Capita said proceeds from the rights issue – £662m once fees to advisers are deducted – would be used to pay down a £1.1bn debt burden, invest in technology and fund its turnaround plan.
CEO Andy Parker left in September 2017 and Dr Jonathan Lewis became the new CEO on 1 December 2017.
In June 2017 Capita announced the sale of its troubled asset management services arm for £888m.
In December 2020 Capita sold its education software business for £298 million, much lower than the anticipated £500 million. In June 2020 it sold its legal process software product Eclipse Legal Systems for £56.5m, but sales of some other businesses in its specialist services division, including a travel and events, have been put on hold as a result of the Covid-19 pandemic.
Capita took over the coordination of primary care support services in September 2015. The contract with NHS England was designed to save £40 million per year by bringing together a previously fragmented service to a single national provider for Primary Care Support England (PCSE). Capita's bid hinged on making a £21 million per year saving. The contract was worth £330 million over seven years. Capita immediately began centralising support services to three national hubs and implementing a single online ‘portal’ for practices to order supplies and ‘track’ the movement of patient records. However, since the contract began there has been an never-ending series of problems (see below). A number of elements of the contract were brought back in-house 2018/19 due to problems.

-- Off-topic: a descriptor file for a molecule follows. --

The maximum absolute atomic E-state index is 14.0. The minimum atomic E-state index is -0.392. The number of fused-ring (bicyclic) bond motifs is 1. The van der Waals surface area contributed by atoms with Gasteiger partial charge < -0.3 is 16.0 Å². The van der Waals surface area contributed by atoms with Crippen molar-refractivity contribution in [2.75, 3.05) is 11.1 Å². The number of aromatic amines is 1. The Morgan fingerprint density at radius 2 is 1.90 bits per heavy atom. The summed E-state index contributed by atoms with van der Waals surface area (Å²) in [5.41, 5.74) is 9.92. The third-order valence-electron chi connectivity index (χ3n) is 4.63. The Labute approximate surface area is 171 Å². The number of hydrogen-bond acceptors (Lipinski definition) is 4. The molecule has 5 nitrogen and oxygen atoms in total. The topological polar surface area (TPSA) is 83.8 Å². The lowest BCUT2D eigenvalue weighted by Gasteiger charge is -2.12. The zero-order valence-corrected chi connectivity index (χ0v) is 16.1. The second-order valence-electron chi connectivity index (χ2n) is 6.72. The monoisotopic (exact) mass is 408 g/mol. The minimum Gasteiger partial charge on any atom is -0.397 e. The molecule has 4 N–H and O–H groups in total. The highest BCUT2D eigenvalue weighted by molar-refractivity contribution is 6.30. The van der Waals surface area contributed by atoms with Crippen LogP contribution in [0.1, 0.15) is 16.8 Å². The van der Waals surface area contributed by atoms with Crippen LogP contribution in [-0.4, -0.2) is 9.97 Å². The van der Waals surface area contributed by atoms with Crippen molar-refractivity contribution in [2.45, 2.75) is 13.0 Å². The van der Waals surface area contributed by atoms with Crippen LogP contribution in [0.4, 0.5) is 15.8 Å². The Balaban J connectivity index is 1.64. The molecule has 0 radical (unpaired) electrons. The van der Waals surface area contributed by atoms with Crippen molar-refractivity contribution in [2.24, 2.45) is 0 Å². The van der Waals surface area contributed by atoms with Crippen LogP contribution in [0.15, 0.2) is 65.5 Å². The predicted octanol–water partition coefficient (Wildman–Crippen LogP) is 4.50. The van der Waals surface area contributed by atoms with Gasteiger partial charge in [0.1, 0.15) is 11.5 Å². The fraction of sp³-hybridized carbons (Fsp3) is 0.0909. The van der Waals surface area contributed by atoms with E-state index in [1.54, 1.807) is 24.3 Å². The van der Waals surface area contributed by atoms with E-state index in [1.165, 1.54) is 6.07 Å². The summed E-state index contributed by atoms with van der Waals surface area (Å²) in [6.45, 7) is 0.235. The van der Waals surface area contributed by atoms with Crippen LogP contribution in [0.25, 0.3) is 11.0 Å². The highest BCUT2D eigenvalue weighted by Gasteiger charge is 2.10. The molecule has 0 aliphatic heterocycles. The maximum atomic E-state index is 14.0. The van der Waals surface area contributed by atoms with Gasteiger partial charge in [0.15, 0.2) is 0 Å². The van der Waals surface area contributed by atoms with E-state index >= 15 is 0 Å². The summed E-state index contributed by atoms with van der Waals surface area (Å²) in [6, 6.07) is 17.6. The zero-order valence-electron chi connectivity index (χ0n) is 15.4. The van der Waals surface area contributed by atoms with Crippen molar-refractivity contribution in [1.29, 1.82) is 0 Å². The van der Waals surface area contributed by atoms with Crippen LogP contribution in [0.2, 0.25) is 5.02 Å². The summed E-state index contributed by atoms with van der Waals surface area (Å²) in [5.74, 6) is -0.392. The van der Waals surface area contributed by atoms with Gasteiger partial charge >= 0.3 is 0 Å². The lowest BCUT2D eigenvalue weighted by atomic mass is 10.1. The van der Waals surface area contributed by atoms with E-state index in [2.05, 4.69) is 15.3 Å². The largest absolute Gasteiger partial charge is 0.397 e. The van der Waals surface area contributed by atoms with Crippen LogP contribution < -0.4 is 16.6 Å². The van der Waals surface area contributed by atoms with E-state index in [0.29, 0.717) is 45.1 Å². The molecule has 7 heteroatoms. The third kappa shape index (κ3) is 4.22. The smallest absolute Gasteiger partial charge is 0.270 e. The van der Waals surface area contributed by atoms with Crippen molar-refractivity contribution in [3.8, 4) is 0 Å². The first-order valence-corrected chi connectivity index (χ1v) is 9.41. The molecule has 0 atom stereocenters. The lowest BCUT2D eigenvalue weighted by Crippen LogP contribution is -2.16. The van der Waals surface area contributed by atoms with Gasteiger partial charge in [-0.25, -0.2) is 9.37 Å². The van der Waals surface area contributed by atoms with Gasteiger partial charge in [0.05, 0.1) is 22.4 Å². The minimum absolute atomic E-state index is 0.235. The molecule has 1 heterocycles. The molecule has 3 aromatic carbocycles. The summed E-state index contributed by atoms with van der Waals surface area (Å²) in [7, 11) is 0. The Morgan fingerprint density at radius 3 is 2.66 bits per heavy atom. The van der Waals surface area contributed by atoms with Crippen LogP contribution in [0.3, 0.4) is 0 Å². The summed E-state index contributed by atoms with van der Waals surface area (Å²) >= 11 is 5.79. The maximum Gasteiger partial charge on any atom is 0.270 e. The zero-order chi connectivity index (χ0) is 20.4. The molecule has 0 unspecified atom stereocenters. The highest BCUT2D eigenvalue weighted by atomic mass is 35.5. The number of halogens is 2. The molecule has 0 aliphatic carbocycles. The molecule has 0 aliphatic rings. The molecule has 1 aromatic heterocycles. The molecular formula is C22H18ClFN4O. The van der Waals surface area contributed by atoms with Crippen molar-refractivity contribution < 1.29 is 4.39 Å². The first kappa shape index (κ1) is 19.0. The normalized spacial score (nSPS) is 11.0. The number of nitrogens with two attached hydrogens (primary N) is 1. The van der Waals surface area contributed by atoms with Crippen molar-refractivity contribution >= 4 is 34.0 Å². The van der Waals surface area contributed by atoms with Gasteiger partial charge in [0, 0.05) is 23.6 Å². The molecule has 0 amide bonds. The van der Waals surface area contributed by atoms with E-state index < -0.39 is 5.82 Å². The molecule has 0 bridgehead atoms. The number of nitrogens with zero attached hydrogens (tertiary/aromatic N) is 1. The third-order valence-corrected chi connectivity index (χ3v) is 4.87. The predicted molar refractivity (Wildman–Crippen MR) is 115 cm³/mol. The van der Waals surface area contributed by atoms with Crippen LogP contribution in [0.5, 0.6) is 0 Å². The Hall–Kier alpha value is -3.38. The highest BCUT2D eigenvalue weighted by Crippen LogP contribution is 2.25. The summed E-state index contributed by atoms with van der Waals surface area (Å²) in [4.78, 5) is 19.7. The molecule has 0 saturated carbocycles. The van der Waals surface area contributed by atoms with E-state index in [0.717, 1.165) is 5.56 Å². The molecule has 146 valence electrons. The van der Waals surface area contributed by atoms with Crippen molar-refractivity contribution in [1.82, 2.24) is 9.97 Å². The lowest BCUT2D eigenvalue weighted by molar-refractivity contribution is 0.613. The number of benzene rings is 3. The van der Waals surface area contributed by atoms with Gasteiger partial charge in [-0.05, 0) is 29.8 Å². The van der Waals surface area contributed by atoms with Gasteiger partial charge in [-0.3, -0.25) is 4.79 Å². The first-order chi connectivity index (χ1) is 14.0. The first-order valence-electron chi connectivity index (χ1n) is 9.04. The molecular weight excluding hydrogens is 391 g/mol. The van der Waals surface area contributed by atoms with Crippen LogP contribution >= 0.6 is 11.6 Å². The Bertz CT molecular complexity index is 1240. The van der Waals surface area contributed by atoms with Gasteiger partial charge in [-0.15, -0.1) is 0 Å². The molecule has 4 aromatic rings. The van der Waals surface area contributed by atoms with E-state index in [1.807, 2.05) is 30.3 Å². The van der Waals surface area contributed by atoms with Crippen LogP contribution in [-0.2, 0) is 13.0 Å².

Despite the history of problems, NHS England renewed Capita's primary care support contract in June 2022 for another three years at a cost of £94m.
In 2020, Capita reports that it secured about £100m of Covid-related business, including providing 1,200 contact-centre workers to a government department and sending 11.2 million letters to the vulnerable on behalf of the NHS.